And fowl, with or without the addition of dairy produce and eggs. Those who wholly or occasionally abstain from red meat but eat fish and or poultry are described as demi- or semi- vegetarians. Veganism, or pure vegetarianism, is the practice of abstaining as completely as possible from all products and by-products of the slaughterhouse, including products derived from treatment deemed exploitative to animals. Vegans do not consume dairy produce or eggs and also exclude products such as honey on the grounds that animals are used and or killed in producing such types of human nourishment. Most vegetarians do not wear slaughterhouse by-products such as leather, and vegans avoid wearing leather completely.
Nuts and seeds can make a useful contribution to the dietary intake of macronutrients, notably protein and unsaturated fatty acids, micronutrients, dietary fiber, and energy. Although these commodities play a relatively minor role in the average Western diet, they are more important in the diets of Western vegetarians, especially vegans. Even on a worldwide basis, the nutritional contribution of nuts and seeds is relatively small Plant foods are estimated to supply around 65 of edible protein, but only 8 of protein and 4 of total dietary energy is estimated to derive from pulses, oil crops, and nuts (Young and Pellett, 1994).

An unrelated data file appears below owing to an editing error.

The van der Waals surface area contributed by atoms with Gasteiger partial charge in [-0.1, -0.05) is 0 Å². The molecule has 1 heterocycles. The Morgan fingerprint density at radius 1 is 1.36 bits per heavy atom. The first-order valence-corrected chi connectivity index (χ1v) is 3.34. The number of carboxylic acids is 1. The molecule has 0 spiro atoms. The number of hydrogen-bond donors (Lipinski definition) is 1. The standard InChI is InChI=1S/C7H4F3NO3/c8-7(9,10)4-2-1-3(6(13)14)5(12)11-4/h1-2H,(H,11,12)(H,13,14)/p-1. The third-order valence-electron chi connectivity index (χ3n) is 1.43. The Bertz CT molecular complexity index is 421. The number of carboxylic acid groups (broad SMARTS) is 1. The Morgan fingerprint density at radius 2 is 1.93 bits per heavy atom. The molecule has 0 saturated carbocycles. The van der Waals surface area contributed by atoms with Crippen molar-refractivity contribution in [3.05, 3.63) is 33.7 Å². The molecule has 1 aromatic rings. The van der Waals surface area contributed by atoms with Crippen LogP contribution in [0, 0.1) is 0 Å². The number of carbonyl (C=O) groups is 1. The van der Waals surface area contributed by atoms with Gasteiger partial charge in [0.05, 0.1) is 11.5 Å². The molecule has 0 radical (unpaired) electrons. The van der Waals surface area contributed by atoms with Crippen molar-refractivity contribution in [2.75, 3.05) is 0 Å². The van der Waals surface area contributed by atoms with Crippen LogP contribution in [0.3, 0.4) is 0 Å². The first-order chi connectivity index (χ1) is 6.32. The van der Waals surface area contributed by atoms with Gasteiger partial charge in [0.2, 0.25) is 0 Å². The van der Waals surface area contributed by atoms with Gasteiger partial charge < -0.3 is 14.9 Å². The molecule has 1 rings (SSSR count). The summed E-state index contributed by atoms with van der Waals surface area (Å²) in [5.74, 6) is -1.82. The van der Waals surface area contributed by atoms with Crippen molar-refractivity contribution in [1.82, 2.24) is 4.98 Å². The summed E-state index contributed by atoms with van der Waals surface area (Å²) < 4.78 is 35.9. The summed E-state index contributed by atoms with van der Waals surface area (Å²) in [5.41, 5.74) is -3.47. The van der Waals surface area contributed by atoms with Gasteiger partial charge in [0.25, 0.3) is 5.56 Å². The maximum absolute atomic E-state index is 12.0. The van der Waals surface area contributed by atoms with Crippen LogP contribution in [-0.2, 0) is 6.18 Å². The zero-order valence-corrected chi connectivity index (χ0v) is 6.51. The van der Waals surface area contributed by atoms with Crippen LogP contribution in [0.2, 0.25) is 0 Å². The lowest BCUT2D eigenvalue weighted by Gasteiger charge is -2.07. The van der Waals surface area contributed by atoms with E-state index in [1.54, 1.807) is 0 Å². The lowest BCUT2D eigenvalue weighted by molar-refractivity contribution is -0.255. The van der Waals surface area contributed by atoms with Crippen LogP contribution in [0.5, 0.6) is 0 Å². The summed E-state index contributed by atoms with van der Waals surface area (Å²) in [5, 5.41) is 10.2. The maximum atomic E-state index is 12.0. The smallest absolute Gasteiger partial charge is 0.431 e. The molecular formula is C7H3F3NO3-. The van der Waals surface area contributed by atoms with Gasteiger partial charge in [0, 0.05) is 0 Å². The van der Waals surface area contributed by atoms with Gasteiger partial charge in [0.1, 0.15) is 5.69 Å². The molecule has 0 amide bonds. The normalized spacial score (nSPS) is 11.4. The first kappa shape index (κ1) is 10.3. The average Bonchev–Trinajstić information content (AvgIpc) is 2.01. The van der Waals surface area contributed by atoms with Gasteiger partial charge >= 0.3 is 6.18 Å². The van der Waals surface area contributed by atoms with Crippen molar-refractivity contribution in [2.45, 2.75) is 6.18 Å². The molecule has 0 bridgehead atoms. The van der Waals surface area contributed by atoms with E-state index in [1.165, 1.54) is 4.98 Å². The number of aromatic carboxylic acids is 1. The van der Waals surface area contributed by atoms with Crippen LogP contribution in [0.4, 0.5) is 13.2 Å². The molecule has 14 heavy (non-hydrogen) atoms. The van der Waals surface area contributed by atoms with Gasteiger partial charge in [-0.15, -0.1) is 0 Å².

Because dietary practices among vegetarians are so variable, individual assessment of their dietary intakes is recommended. Those at special risk are those in the nutritionally vulnerable groups due to age, life stage (pregnancy, lactation) or illness, especially if they eschew many animal food groups (vegans), have numerous other food avoidances, or hold beliefs that otherwise limit their dietary intakes. Use of a nutritionally sound food guide of diet planning vegan and vegetarian food guides that conform to the latest recommendations of expert groups may help to ensure that nutrient needs will be met with balance and without excessive intakes. Vegans and some other vegetarians sometimes have multiple food avoidances intakes of nutrients likely to be deficient can be increased by use of rich sources of whole foods, foods fortified with the nutrients falling short, and or vitamin or mineral supplements. Of particular concern with respect to risk of inadequacy for vegetarians are...